Without Honor

Defeat in Vietnam and Cambodia, Updated Edition

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About the Book

In its revised and expanded second edition, this book—first published in 1983—provides a detailed review of the end of Vietnam War, showing the effects of reduced military aid to South Vietnam from 1972 to the Fall of Saigon. Drawing on the author’s eyewitness reporting and extensive research, the war’s harrowing final months are depicted, when ordinary Vietnamese civilians and soldiers endured catastrophic losses. The largely unremembered wars in Cambodia and Laos are examined, along with troubling parallels between the Vietnam War and America’s wars in Iraq and Afghanistan.­

About the Author(s)

Arnold R. Isaacs, freelance writer and educator, was a foreign and Washington correspondent and editor for the Baltimore Sun. He lives in Anne Arundel County, Maryland.

Bibliographic Details

Arnold R. Isaacs
Format: softcover (7 x 10)
Pages:
Bibliographic Info: ca. 35 photos, notes, bibliography, index
Copyright Date: 2022
pISBN: 978-1-4766-8635-6
eISBN: 978-1-4766-4584-1
Imprint: McFarland

Book Reviews & Awards

From the previous edition:

• 1983 Notable Book of the Year—New York Times

• 1983 Notable Book of the Year—American Library Association

• Outstanding Academic Title—Choice

• “Firsthand account of the fall of South Vietnam told with great emotional impact by a journalist using previously classified materials.”—Booklist

• “…a stunning, authoritative, and ultimately disturbing account of the collapse of Indochina from 1972 to 1975…a definitive, beautifully written work”—Choice

• “The chapter called ‘The Fall of Saigon’ is reportage at its very best, conveying even now a breathtaking kind of immediacy…vivid recollections of key moments in the war, set down with honesty by a man who saw and felt deeply….A deeply personal and troubled account of the fall of South Vietnam and Cambodia in the 70’s by a reporter for the Baltimore Sun who was there to report on the action.”— New York Times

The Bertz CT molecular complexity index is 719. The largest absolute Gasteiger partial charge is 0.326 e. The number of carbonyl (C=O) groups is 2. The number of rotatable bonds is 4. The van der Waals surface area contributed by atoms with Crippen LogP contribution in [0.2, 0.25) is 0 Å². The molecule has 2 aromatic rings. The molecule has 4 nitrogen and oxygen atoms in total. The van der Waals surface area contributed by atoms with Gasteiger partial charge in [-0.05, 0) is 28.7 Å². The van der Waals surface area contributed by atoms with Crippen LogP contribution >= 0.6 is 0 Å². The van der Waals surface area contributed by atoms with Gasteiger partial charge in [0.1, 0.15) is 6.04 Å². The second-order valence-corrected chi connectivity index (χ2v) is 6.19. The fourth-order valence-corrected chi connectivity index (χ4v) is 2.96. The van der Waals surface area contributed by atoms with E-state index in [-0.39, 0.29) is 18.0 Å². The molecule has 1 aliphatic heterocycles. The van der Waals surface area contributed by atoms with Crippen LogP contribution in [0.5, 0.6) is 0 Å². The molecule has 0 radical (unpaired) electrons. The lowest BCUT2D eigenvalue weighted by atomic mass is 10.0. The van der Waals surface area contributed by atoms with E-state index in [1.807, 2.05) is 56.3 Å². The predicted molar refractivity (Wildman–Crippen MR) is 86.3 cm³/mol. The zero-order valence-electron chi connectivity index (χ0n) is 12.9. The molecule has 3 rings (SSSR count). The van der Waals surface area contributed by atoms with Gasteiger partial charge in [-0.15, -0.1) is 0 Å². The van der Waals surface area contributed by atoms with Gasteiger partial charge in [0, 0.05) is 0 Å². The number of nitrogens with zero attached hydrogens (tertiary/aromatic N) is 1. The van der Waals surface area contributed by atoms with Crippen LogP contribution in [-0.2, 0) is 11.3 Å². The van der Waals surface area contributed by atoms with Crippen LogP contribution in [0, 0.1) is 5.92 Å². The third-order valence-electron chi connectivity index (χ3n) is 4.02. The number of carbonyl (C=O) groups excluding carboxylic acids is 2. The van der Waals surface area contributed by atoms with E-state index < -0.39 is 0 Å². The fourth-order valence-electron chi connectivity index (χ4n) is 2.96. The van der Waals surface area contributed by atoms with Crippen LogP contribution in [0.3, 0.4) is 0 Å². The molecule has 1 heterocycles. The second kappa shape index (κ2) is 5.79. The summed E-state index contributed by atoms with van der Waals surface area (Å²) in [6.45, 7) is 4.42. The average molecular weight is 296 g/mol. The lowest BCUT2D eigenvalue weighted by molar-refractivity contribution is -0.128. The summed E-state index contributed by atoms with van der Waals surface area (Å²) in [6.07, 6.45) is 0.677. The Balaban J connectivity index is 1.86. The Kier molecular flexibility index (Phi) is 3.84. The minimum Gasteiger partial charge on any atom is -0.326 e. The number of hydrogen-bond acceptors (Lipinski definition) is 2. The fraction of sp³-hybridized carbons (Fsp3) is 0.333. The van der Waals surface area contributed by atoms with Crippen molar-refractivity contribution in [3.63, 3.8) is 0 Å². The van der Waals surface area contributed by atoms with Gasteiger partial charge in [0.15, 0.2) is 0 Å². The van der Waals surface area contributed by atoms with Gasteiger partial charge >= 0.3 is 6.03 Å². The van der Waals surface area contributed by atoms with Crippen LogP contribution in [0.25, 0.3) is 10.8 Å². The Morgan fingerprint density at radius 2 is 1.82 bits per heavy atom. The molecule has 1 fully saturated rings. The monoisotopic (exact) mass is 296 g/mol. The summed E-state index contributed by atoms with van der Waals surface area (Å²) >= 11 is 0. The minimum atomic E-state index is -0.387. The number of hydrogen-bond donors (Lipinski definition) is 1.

• “Isaacs’ fine, vivid detail complements the broad strokes of his interpretation”— Kirkus Reviews

• “This vivid account of events from the negotiating of the Paris agreement of January 1973 (‘peace with honor’) to the Communist victory in Vietnam in 1975 is indispensable for an understanding of the last phase of the Vietnam war. The author was a war correspondent in Indochina during those years and his firsthand descriptions of the impact of war on the Vietnamese people have seldom been equaled. He has supplemented personal observation with extensive research to produce a superb book, a well-documented indictment of the Washington, Saigon, and Hanoi regimes in this bloody debacle.”—Foreign Affairs

• “Isaacs, who covered the war in Indochina for the Baltimore Sun, may well have produced in this book the definitive study of the tragic final years of that conflict. Carefully documented and cogently reasoned, his writing also conveys a vivid sense of what it was like to live through those times.”—Philadelphia Inquirer

• “Isaacs’ portrayal of the long denouement in Laos, Cambodia, and South Vietnam is one of the finest written on any aspect of the Indochina experience…. a book which is detailed, soundly argued, beautifully written, and gripping.”—National Defense

• “An angry, sorrowful and impassioned book about the American defeat in Indochina…. engrossing…keep[s] the reader’s complete attention…Isaacs presents a unique perspective of events large and small. This is one of those books that anyone will find interesting. It should be required reading for those involved in the conduct of military and foreign policy.”—Military Review

• “A fascinating chronicle…rich in personal experience, compelling in detail, well documented, and judicious in its conclusions…gripping”—Sacred Heart University Review

• “Isaacs can be harshly critical of American policy, but he is scrupulously fair. Ideologues will take little comfort from this book; the flaws and failings of both sides are laid bare for all to see. He has told his story with rare skill; his book is a masterpiece of political reporting.”—University Publishing

•“The most complete account of the fall of Indochina… Isaacs has written a biting indictment of American policy…compelling.”—Reviews in American History

• “[Isaacs] succeeds so brilliantly that one almost wishes—before our near-universal national forgetfulness and instinct for self-justification take over for good—that all candidates for public office could be required to pass a public examination on its contents.”—Newsweek

• “A wonderful weave of Isaacs’ eyeball reporting and subsequent, intense research….. Isaacs has produced a raw but necessary history. In looking back, he is able to develop a painful emptiness inside all who knew or watched this war.”—Los Angeles Times Book Review